The SATA µSSD standard-conforming SanDisk iSSD series utilizes a new electrical pin-out that allows SATA delivery using a single ball grid array (BGA) package. The BGA package sits directly on the motherboard, allowing for form factors as small as 16mm x 20mm x 1.2mm (up to 32GB)/1.4mm (for 64GB) and 16mm x 20mm x 1.85mm (for 128GB). The SanDisk iSSD i100 SSD is available in 8 gigabyte (GB)1 to 128GB capacities, offering OEMs a flexible range of storage options.
“The market for tablets and ultrathin computing devices continues to grow along with the need for small form factor storage solutions,” said Mladen Luksic, president, SATA-IO. “We are excited to have industry-wide support for the µSSD specification and look forward to seeing many µSSD-based products available in the near future.”
SATA Express will provide a low-cost solution to fully use the performance of SSDs, while storage devices not requiring the speed of SATA Express will continue to be served by existing SATA technology. The specification will define new device and motherboard connectors that will support both new SATA Express and current SATA devices.
“The SATA Express specification provides SSD and hybrid drive manufacturers the advantages of performance and scalability enabled by PCIe 3.0 – which is available now – and the ubiquity of SATA,” said Mladen Luksic, SATA-IO president. “We expect the SATA Express specification to be completed by the end of 2011.”

The Complete SATA Ecosystem
SATA Express is one of several specifications from SATA-IO designed to offer low-cost, high performance storage solutions optimized for specific device segments. Since its introduction in 2001, SATA technology has penetrated 99% of the PC market and evolved to provide options for a number of applications beyond traditional hard disk storage. SATA is now implemented in a variety of applications including solid state and optical drives, embedded mobile devices, consumer electronics products and enterprise storage. Key specifications for implementing SATA technology beyond the HDD device segment include:
  • mSATA: A low-profile solution for mobile computing devices and other small form factor applications.
  • SATA Universal Storage Module (USM): An integrated SATA interface for providing portable, volume storage I/O to consumer electronics devices, as well as PC applications.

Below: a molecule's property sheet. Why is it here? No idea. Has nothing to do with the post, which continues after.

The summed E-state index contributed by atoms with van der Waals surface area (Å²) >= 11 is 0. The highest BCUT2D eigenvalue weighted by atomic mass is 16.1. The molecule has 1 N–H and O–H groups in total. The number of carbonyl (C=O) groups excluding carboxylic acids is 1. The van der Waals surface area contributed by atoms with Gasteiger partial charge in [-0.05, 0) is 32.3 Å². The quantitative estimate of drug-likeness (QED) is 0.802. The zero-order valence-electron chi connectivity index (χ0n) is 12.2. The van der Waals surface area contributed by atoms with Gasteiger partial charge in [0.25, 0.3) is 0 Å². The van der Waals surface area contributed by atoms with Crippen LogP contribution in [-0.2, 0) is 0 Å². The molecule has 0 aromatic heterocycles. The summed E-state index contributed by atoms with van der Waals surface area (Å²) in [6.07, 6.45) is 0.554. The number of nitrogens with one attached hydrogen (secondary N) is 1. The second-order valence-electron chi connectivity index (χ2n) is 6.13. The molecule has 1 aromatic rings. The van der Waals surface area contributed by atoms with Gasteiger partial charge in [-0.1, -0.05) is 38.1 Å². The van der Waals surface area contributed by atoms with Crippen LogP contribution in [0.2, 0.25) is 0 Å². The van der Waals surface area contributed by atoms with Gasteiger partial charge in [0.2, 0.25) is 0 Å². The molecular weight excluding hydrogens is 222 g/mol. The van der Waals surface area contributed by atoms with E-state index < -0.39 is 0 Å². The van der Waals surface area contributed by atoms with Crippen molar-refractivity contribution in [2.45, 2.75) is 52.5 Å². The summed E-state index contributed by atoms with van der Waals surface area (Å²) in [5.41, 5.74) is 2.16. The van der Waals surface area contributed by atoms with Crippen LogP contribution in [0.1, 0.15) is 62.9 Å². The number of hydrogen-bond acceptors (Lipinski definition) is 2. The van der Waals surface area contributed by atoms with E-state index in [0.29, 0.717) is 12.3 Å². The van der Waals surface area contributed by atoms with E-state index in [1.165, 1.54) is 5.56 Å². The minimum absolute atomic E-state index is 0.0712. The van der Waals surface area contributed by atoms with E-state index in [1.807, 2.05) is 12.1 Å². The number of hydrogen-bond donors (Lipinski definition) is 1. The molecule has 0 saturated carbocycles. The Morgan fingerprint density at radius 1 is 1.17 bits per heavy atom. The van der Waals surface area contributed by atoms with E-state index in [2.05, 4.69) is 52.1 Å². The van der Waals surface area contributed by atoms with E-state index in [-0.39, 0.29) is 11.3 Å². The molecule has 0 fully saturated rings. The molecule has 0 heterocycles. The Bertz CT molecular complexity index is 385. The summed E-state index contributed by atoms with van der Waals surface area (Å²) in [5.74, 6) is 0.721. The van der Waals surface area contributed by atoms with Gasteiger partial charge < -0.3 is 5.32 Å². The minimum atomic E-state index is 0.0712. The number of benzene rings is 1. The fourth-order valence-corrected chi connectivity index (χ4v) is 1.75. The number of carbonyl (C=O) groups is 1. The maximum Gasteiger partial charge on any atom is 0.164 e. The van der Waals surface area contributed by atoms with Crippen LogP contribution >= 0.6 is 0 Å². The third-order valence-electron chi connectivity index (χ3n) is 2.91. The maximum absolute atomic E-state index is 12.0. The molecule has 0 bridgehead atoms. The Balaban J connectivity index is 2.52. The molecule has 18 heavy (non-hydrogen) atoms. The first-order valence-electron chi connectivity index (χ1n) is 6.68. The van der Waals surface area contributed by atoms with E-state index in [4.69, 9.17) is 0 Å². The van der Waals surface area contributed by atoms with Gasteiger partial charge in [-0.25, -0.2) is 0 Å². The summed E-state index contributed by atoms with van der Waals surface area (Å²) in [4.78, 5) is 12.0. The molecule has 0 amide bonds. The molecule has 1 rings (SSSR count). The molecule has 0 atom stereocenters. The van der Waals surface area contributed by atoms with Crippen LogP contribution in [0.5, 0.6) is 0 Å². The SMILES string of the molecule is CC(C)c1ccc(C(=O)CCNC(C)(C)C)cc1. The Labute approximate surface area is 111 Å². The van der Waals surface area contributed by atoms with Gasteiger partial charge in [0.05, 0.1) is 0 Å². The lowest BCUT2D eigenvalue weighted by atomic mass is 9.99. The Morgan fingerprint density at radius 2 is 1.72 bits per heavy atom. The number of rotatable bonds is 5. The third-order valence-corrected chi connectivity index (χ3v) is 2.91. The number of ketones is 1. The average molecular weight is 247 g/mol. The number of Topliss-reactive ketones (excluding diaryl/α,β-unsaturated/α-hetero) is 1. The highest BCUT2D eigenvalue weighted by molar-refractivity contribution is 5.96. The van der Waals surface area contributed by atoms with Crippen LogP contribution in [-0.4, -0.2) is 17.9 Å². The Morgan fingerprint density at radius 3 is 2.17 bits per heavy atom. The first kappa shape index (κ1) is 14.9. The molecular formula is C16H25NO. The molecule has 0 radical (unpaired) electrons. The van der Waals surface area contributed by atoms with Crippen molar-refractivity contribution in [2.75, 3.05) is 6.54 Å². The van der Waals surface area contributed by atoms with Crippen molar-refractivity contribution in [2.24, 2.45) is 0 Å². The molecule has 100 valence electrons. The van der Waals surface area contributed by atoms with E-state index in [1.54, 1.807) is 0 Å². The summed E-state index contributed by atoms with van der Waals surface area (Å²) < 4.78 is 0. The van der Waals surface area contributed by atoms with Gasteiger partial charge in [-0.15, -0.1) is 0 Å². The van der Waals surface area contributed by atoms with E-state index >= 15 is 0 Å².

• SATA µSSD: an embedded, single-chip solution that connects directly to the motherboard to enable ultra-thin form factor devices.
More information on these and other SATA specifications is available at

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Tuesday, August 09, 2011

TI introduces industry’s lowest power NFC transceiver

The TRF7970A evaluation module 
By Nick Flaherty

TRF7970A NFC platform speeds designs with easy-to-configure software

Texas Instruments has launched what it claims is industry’s lowest-power contactless short-range communication transceiver. Aimed at infrastructure devices, the TRF7970A extends battery life through eight selectable power modes ranging from under 1µA in power-down mode to 120mA in full-power mode. This gives it twice the battery life of competing products, says TI.
The transceiver comes with easy-to-configure software to help developers get started quickly. Royalty-free stacks are compatible across a broad range of ultra-low-power MSP microcontrollers. Additionally, developers are able to directly access all control registers, allowing for easy fine-tuning of various parameters for the highest performance in every application.
The new transceiver builds on TI’s platform of RFID products by supporting peer-to-peer communication and card emulation in addition to reader/writer capability while maintaining pin-for-pin compatibility with the previous TRF7960. Peer-to-peer communication continues to increase in popularity in applications including medical equipment, secure pairing and payments. This allows users to more easily take advantage of continuously evolving features and apps. For example, NFC devices can configure Wi-Fi and Bluetooth technology sessions between devices without consumer interaction, share and interact with feature- and content- rich data such as coupons at point of sale, and allow consumer devices to easily exchange files and contacts.

Features and benefits:
  • Eight selectable power modes (Power modes range from <1 µA to 120 mA)
  • Supports peer-to-peer communication, reader/writer capability and card emulation
  • Supports two crystal oscillator frequencies: 13.56MHz or 27.12MHz frequencies give engineers more flexibility in speed and cost options for their designs
  • Large 128 byte FIFO buffer for NFC communications allows developers using microcontrollers with low MHz to create products capable of handling large data transfers
  • Compliance with ISO/IEC 18092 and ISO/IEC 21481 standards gives developers the ability to create globally interoperable products